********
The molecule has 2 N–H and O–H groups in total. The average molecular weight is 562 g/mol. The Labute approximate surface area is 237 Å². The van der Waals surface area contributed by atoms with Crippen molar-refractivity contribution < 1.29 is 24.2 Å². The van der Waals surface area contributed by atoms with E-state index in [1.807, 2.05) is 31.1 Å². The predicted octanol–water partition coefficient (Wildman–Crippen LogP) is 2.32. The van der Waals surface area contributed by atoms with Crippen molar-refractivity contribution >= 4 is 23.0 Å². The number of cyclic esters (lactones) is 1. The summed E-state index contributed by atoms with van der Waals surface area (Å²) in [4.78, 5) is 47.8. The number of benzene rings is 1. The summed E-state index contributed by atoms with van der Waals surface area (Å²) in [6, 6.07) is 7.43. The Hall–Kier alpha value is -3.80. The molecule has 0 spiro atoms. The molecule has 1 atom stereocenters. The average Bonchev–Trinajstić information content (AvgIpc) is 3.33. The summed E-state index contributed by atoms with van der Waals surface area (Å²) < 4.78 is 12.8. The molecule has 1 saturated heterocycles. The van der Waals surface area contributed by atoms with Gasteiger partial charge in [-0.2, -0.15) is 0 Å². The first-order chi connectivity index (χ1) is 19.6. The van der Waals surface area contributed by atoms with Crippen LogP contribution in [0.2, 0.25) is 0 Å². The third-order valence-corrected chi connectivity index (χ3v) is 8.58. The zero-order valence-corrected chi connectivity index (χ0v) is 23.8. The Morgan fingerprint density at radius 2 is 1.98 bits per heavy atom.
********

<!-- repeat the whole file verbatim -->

The molecule has 2 N–H and O–H groups in total. The average molecular weight is 562 g/mol. The Labute approximate surface area is 237 Å². The van der Waals surface area contributed by atoms with Crippen molar-refractivity contribution < 1.29 is 24.2 Å². The van der Waals surface area contributed by atoms with E-state index in [1.807, 2.05) is 31.1 Å². The predicted octanol–water partition coefficient (Wildman–Crippen LogP) is 2.32. The van der Waals surface area contributed by atoms with Crippen molar-refractivity contribution >= 4 is 23.0 Å². The number of cyclic esters (lactones) is 1. The summed E-state index contributed by atoms with van der Waals surface area (Å²) in [4.78, 5) is 47.8. The number of benzene rings is 1. The summed E-state index contributed by atoms with van der Waals surface area (Å²) in [6, 6.07) is 7.43. The Hall–Kier alpha value is -3.80. The molecule has 0 spiro atoms. The molecule has 1 atom stereocenters. The average Bonchev–Trinajstić information content (AvgIpc) is 3.33. The summed E-state index contributed by atoms with van der Waals surface area (Å²) < 4.78 is 12.8. The molecule has 1 saturated heterocycles. The van der Waals surface area contributed by atoms with Gasteiger partial charge in [-0.2, -0.15) is 0 Å². The first-order chi connectivity index (χ1) is 19.6. The van der Waals surface area contributed by atoms with Crippen LogP contribution in [0.2, 0.25) is 0 Å². The third-order valence-corrected chi connectivity index (χ3v) is 8.58. The zero-order valence-corrected chi connectivity index (χ0v) is 23.8. The Morgan fingerprint density at radius 2 is 1.98 bits per heavy atom.